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The Amulet of Samarkand

Recently I’ve been reading more books with mistakes and less detail which made this book such a relief to read. Not only was it well written, there weren’t any major mistakes (bravo to the editor) and it was quite descriptive without being overly done.
It’s set in a modern London but with a magical difference, magicians are the ones that run the country. Young children are given up by their parents to be apprenticed as magicians and then they go on to working in parliament or some other clerical job. This is what happens to Nathaniel, the main character, at a young age.
The story touches on subjects such as corruptness in government, hierarchy, prejudice and even has undertones of a totalitarian nature. A direction I found interesting and something of which could be daunting to it’s younger readers but thanks to it’s delivery and one particular character I think it could be easier to absorb, for younger readers that is, rather then confusing.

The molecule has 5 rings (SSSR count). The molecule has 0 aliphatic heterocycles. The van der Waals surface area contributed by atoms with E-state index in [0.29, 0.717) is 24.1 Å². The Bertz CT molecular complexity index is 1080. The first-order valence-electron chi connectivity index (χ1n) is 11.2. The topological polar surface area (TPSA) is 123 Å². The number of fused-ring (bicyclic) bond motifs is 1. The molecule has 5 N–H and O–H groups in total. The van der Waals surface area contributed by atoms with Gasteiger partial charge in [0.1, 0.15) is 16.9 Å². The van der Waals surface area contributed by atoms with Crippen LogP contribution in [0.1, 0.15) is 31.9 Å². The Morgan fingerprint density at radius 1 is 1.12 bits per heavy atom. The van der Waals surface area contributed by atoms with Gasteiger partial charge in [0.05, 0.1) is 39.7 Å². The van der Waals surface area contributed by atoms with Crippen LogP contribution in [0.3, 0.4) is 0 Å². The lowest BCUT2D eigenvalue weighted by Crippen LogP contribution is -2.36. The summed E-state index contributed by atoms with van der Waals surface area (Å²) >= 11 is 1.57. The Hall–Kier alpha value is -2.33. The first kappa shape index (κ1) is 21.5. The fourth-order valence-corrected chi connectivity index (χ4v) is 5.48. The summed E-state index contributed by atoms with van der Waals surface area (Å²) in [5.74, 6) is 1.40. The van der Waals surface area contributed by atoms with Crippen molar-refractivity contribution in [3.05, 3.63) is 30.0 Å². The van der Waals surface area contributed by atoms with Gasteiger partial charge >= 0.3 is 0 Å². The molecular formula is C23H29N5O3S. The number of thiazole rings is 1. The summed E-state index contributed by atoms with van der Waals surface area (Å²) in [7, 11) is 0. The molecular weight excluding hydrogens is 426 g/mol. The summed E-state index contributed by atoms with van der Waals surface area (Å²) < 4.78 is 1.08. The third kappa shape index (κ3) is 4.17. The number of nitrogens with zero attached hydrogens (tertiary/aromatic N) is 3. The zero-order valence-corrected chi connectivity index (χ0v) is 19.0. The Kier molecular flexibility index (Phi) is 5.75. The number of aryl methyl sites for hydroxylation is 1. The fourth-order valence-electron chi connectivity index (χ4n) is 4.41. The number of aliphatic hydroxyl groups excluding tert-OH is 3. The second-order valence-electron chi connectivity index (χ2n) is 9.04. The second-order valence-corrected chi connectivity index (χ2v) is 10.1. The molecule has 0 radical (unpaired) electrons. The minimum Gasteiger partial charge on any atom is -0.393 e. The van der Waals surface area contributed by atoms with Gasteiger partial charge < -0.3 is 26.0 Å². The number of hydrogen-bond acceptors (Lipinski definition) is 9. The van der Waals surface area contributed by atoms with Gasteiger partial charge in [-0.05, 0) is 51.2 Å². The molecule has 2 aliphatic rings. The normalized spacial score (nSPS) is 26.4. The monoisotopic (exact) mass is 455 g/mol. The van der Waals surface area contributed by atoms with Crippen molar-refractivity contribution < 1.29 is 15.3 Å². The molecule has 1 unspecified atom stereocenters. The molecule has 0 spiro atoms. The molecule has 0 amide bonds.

The character I’m referring to is Bartimaeus the djinni (Genie), quite a sardonic character who gives some comic relief and even a break from Nathaniel who I found to be quite an arrogant and aggravating character mainly because he is so blind to the bigger picture and is succumbing to the prejudice and corruption of the other magicians.
It was a bit disconcerting at first with Bartimaeus because it goes from being 3rd person to 1st person in a couple of paragraphs but eventually you’re able to get over that with the wisecracks and the footnotes. Footnotes are where Bartimaeus breaks off from the story telling and either informs or insults. It’s pretty amusing at times and I recommend reading all the footnotes.
Nathaniel’s part on the other hand is told via 3rd person and through out the story you go from both character’s point of view.
This is the first book in the trilogy but it could have been done as a stand alone novel with how it was written (no cliff-hanger ending). In fact if it wasn’t for wanting to know if Nathaniel succumbs to being a pompous prejudiced git like the other magicians or comes to his senses I’d probably not be interested in continuing on with the story.

Added by Raven
15 years ago on 27 June 2008 06:07

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